Interactive producer Marcus Gillezeau believes his upcoming all-media drama Scorched will become the new industry template for integrating online content with television drama, he tells Simon de Bruyn.
Despite delivering the completed Scorched telemovie to Channel Nine in August, Marcus Gillezeau and the team at Firelight Productions are still knee-deep in post production at 2 Dogs Post in Sydney. While this sounds as if Gillezeau is using quantum physics and time travel to beat deadlines, the post- work is actually for the vast online drama that he’s building around the telemovie.
Scorched is being billed as an all-media drama. Set in 2012, it postulates what would happen should Sydney’s water supply run out and the city be hit by massive fires. In addition to the telemovie, the drama will unfold online using viral videos on YouTube, social networking websites such as Facebook, fake company websites and an online TV channel featuring 120 minutes of scripted “news” footage hosted by none other than Channel Nine newsreader Mark Ferguson. All of this will be original content, and none of it will be culled from the material made for television.
The day INSIDEFILM visits the offices, Firelight is busy cutting together a political advertisement featuring Georgie Parker’s Scorched character, building a fake company website for Argon Energy, and scripting a new viral video. Gillezeau explains that when he conceived the project with fellow Firelight producer (and partner) Ellenor Cox back in 2003, the aim was always to make it multi-platform in its execution.
“We thought that if we were going to make a cautionary tale about the management of water in Australia, then it would be pointless to deliver it as a onc-off telemovie. We wanted to build something around it so that we can actually set up a universe where the events of the drama would be believable,” he says.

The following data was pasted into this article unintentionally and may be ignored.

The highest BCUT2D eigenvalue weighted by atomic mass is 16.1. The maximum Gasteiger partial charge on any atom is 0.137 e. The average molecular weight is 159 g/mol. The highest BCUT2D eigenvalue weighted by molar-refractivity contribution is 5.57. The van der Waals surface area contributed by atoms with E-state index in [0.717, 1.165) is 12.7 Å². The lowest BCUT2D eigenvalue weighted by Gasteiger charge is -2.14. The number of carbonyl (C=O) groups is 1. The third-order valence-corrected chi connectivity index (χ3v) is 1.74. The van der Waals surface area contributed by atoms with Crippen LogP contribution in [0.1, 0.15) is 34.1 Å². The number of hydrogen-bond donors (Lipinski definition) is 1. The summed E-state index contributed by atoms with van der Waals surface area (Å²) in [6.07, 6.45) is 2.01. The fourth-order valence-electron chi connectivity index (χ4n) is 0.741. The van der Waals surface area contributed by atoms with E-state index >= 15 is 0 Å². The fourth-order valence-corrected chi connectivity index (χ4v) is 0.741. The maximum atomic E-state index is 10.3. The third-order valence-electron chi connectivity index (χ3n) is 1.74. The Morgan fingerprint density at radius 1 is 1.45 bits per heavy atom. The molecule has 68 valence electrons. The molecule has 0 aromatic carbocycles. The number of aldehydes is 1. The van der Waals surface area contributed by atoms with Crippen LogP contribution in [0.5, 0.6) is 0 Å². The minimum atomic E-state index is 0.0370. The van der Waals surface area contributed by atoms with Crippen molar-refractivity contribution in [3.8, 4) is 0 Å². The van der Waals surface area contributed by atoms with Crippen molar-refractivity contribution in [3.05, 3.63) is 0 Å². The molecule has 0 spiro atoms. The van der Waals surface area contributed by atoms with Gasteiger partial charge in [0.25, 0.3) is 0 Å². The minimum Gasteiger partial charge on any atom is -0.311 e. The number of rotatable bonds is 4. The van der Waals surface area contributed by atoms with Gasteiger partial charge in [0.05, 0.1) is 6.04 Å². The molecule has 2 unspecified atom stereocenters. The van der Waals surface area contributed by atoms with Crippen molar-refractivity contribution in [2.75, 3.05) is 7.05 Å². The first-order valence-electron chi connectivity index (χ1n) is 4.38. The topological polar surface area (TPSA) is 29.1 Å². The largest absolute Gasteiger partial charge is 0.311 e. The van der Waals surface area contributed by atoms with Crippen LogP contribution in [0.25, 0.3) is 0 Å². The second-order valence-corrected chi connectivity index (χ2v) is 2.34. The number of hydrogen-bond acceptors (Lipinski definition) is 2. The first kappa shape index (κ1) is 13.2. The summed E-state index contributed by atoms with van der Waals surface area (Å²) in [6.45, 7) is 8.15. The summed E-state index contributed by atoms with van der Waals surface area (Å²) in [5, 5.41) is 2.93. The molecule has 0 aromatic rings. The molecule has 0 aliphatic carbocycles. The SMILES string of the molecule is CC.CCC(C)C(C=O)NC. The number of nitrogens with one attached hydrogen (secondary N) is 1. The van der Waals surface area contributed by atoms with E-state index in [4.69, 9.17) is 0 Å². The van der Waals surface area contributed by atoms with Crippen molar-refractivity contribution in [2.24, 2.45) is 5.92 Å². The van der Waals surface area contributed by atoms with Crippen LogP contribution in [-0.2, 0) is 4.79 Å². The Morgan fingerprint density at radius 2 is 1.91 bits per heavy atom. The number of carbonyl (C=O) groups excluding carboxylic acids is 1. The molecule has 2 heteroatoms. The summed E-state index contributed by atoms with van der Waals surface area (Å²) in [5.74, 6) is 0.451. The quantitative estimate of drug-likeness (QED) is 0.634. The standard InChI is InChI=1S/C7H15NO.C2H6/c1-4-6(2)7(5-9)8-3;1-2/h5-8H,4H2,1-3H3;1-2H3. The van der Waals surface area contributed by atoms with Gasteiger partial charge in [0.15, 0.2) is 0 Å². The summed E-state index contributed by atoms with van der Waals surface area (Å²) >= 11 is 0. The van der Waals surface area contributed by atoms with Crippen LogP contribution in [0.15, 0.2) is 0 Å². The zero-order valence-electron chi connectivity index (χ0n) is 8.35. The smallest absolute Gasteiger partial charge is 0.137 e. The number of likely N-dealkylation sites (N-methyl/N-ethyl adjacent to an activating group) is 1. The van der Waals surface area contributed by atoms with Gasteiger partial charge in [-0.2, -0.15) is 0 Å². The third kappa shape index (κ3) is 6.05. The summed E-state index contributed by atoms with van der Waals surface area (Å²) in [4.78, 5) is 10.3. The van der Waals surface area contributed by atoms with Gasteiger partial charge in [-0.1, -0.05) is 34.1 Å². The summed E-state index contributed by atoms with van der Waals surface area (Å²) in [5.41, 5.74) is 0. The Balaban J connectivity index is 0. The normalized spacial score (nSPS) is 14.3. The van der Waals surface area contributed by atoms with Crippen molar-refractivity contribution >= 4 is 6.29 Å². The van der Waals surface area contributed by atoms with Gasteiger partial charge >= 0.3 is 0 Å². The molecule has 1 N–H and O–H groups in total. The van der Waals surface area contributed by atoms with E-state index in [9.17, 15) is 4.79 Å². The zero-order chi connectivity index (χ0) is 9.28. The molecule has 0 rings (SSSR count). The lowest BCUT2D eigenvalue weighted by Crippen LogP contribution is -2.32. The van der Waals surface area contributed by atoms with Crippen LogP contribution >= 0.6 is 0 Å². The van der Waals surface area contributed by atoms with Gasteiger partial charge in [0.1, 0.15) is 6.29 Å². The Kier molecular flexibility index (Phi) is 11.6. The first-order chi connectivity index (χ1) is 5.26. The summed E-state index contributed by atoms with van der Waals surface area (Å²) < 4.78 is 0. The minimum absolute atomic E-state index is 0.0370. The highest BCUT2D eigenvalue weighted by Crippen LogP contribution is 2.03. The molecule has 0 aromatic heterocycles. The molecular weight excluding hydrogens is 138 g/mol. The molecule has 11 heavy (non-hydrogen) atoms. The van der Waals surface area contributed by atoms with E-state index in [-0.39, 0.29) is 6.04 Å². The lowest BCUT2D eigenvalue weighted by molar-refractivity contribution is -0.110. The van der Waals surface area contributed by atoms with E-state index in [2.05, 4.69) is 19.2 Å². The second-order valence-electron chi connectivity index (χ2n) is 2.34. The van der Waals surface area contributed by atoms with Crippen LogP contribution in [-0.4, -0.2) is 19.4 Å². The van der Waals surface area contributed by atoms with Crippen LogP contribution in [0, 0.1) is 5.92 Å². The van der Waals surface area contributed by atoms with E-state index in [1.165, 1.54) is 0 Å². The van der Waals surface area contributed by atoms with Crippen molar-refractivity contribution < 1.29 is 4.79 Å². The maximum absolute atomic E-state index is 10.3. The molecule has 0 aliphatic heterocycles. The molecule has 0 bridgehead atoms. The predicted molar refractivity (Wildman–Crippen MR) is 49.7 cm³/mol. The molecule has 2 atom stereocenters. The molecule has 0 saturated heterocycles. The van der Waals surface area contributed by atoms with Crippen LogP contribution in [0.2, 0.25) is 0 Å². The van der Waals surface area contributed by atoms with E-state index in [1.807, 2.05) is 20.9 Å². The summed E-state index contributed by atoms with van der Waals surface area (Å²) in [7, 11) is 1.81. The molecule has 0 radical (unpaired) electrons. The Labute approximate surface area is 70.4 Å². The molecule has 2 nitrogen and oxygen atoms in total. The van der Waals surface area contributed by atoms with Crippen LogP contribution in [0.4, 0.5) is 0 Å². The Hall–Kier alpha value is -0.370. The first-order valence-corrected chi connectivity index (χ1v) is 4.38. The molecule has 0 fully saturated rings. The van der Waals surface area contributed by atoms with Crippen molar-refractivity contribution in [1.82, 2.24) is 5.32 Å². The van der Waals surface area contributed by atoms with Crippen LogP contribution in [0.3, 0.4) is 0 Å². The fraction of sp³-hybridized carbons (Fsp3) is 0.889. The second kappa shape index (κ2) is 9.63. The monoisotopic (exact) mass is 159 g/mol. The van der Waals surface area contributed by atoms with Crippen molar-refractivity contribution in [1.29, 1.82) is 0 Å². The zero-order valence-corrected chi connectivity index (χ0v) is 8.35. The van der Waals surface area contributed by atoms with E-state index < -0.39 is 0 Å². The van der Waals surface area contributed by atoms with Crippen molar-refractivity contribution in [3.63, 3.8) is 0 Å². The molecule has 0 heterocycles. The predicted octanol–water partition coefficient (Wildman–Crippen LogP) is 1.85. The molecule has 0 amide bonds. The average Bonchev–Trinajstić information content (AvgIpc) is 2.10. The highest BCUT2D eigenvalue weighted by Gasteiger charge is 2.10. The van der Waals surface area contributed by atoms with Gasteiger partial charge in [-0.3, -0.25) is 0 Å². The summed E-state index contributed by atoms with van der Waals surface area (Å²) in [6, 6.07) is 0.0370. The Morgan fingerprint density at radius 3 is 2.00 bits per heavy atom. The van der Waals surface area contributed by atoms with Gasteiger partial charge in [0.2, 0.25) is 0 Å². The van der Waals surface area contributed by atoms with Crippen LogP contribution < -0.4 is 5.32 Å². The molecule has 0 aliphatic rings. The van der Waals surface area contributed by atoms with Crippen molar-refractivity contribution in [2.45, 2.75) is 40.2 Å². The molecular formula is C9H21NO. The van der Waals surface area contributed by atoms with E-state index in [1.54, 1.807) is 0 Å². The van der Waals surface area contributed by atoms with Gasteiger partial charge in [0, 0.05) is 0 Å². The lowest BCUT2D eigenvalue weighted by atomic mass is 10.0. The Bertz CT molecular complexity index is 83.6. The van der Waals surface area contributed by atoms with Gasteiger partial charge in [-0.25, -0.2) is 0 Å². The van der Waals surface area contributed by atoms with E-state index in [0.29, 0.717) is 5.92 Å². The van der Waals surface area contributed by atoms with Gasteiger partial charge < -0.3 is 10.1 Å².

“One thing I can’t emphasise enough is it’s not a telemovie with an online component, but a drama that has 120 minutes of online content, seven websites attached to it, with the climax of a 90-minute drama on another medium, television, but you can watch it on your mobile, or the internet, wherever you like.”
Indeed the universe is so complete that the online news channel will also be broadcasting fake sports, finance and weather updates – with weather graphics done by the same team at Channel Nine that build the 6pm news graphics – as well as the news reports of water shortages, rural refugees, out of control bushfires and dust storms. One of the reasons the drama is so comprehensive is that Firelight has been building its online expertise since Cox and Gillezeau formed the production company in 1998.
In 1999 they made a one hour documentary for Channel 7 called The Big Voyage, with a documentary crew on a 16th century ship which was doing a re-enactment voyage through Indonesian waters, and they decided to produce a whole series of brief episodes of life on board the ship, and then put these online to build an audience for the documentary. People came to the website in droves and their requests resulted in certain episodes being filmed which weren’t originally planned.
“It was arguably the first independently produced, fully convergent documentary in Australia, and really made us look further into online content and how best we could take advantage of being able to tell our stories across multiple platforms rather than just being limited to television,” he says.
All of this expertise has come together almost a decade later on Scorched, which Gillezeau believes will spur on other production companies – and importantly the conservative commercial networks – to start developing more large scale all-media productions that feature expansive online dramas that add to a television experience.
“There’s been numerous firsts on this production and the format bible we will be producing for this will be invaluable to the industry. All the content we have produced for the online component was shot specifically for the web, using the same name actors from the telemovie – Georgie Parker, Vince Colosimo and Cameron Daddo – and this schedule was incorporated into the main unit schedule. So the online team wasn’t just an appendage but an integral part of the whole production,” he says.
He is amazed its taken this long for the networks to actually come to the party (original online content merged with TV is not exactly new) and says that while a project like Scorched shows the mentality is changing, what’s needed next is the money to match it.
“It’s just insane that the last drama of this scale that was produced in Australia was Fat Cow Motel; that was an original drama that was delivered across all platforms that was nearly six years ago. There were a lot of little productions such as PS Trixi and Forget the Rules but nothing on a large scale,” he says.
“The thing is that we still don’t have the budget of a mega drama like Sea Patrol or Underbelly, even though we have a telemovie plus all the filming and post for the whole online drama. If you think this is good now, wait until we score the bigger budgets and we’ll show you just how big this can get!”
This article appeared in IF #113 September 2008